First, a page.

Content Marketing Examples, Part II: 5 Ways to Make Social Media Advertising Work for You
Part II: 5 Ways to Make Social Media Advertising Work for You
I have more real-world content and social media marketing strategiesto share with you. Last time, I showed you how videos and animations could build your brand. Now, let’s talk about social media advertising. We’ll start with a few examples. Here are some ads we did for CLSAutopilot, developers of a next-gen self-service client experience solution for clients and advisors. Like robo advice taken to a whole new level.
Let’s tease out some lessons about what works in social media advertising—and what doesn’t:
5 Key Social Media Marketing Strategies
A picture really is worth a thousand words.
The most important part of an ad is a bold visual statement. You can’t clutter it up with words. You can’t cram in a list of services, or the number of years you’ve been in business. No one will read it. And it’s not just me telling you that—Facebook’s own algorithms will punish your ads severely if they’re too text-heavy. Your ads will sink like a stone.
If you want people to click on your ad, you need to be hyper-relevant to your target audience. Facebook and other platforms rank and rate ads by relevance, similar to Google AdWords. Your words and images need to show people exactly why they should engage with you, or you’re out of the game. In addition, your message has to be believable. Don’t get caught up in using market performance in their ads. Given the skepticism among investors, is a promise of great performance believable? And is it really the reason you want people coming to you?
Include a call to action.
Tell people exactly what to do—and what they’ll get in return if they do it. You need an offer. Unfortunately, advisors have a tough time with offers. Often, they want to offer a free initial meeting. I’m sorry, but if you were on Facebook, would you click on an ad offering a free dental exam? Why not? Dental exams are good for you, aren’t they? So why isn’t it a perfect offer? Because while you’re on Facebook posting cat pictures, you’re really not ready to think about root canals. It isn’t the time or place for that. On social media, focus on making a personal connection. Let them know you understand what they’re about. And have fun. One advisor firm I know served mostly ad agency executives. They made their entire online advertising campaign feel like it came from an ad agency instead of an advisor firm, so they could really connect with their prospects. They didn’t start introducing their services until you reached their landing page. Connect first, then move to the offer. And make the offer easy and engaging, like a video, animation, or a checklist (more on that in a later post).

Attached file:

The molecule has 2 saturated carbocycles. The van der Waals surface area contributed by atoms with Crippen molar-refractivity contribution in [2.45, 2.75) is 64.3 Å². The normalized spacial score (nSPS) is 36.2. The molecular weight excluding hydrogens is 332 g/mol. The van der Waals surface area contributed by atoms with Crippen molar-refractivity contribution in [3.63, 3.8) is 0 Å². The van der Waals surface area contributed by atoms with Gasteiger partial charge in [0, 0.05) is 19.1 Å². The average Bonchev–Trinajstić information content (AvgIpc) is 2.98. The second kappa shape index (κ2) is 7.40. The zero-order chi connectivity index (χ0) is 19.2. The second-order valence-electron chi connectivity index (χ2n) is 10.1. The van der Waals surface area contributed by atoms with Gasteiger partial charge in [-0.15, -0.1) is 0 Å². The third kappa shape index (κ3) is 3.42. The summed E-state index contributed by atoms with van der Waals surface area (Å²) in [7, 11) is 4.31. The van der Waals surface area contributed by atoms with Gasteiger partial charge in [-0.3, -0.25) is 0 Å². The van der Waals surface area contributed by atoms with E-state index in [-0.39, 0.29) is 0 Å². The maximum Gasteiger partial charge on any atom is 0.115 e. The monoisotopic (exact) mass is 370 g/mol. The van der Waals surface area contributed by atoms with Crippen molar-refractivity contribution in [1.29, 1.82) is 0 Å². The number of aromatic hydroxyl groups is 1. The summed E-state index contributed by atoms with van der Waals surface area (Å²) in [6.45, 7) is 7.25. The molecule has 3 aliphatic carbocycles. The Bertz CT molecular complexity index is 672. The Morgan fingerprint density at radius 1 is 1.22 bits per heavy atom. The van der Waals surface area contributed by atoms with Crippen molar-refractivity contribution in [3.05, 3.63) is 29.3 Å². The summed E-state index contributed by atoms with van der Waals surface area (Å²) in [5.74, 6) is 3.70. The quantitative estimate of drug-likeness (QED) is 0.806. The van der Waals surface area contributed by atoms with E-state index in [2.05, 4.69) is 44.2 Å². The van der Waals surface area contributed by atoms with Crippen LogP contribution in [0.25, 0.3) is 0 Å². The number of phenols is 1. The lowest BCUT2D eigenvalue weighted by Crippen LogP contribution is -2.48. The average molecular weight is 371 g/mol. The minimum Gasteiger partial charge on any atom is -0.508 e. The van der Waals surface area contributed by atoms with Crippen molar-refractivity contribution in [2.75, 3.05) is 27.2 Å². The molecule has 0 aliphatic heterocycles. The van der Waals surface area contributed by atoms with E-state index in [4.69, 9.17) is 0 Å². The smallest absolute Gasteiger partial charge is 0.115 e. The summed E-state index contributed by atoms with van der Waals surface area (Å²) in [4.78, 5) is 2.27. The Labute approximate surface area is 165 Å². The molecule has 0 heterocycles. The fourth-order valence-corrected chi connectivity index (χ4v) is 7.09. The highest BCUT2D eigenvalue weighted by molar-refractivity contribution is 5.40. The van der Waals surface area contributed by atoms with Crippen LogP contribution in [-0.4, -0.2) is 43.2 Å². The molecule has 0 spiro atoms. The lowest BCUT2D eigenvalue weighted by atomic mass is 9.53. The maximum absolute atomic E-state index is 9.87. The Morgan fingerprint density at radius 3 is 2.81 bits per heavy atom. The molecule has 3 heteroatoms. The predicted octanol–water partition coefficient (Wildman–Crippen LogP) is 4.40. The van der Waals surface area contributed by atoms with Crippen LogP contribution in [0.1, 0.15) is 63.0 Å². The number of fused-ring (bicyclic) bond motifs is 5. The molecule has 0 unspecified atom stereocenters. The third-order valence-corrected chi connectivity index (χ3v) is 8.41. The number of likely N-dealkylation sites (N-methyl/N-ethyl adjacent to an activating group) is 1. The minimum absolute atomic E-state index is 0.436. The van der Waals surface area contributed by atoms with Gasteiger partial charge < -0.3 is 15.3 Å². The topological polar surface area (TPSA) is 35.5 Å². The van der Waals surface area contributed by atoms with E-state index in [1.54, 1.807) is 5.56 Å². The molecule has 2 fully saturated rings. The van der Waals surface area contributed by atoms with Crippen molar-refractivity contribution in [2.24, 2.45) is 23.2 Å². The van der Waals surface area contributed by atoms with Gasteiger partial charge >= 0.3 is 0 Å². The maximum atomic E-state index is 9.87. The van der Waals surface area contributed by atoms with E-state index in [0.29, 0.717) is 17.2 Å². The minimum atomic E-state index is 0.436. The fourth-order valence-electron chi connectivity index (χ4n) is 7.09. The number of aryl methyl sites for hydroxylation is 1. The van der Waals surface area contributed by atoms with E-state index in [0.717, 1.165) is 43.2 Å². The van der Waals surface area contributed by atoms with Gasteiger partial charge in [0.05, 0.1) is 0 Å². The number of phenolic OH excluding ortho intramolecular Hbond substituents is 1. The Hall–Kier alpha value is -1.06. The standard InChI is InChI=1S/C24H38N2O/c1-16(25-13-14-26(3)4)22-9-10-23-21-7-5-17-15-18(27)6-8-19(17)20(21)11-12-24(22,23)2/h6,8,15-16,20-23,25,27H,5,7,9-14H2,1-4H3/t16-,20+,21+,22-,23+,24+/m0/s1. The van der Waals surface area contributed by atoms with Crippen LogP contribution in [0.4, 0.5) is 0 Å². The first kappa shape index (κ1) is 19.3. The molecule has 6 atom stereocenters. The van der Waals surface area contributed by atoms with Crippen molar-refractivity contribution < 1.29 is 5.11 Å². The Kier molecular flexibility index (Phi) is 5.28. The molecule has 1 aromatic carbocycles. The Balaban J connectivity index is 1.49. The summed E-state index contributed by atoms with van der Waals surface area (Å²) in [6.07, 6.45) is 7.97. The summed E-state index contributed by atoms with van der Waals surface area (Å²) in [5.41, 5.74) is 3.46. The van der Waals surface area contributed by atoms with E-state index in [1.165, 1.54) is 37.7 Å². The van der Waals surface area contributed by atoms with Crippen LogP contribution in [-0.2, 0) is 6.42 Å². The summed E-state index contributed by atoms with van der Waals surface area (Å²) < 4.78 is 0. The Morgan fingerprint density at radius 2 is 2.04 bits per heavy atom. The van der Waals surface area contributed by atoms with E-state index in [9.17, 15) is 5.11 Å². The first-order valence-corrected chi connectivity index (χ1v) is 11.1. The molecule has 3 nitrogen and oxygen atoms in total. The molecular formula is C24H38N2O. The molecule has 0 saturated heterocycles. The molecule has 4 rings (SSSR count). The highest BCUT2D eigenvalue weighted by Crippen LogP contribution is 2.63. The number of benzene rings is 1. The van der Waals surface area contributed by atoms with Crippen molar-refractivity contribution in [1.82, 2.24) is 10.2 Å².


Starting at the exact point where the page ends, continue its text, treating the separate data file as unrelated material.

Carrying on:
Test, re-test, and test again.
Online advertising is always an iterative process. No one ever knows in advance exactly which version of an ad will pull the best. Start with three versions of the same ad, and test them against each other. Pick the winner as your control, then tweak that and come up with something new to test against. That is the only way to bump up your response percentages online while keeping your costs down.
Consistency is key.
You can’t move the needle with a three-month ad campaign. Your campaign needs to run consistently over a period of time. Repetitive exposure is more important than the actual content of the ad itself. We have one client that has been advertising consistently in local community magazines for more than ten years. They’ve become a fixture. By now, it would be impossible for another advisor to replicate that exposure.
One final word: You may be tempted to put social media marketing strategies off until “later.” Don’t. Right now, the opportunity on many platforms is wide open—but social media moves fast. Facebook is already theold establishment.
Ellevest is doing well advertising on Instagram. And Snapchat is emerging as a place where people consume news. Every channel represents a new place to build a following. If you don’t do it right now, someone else will.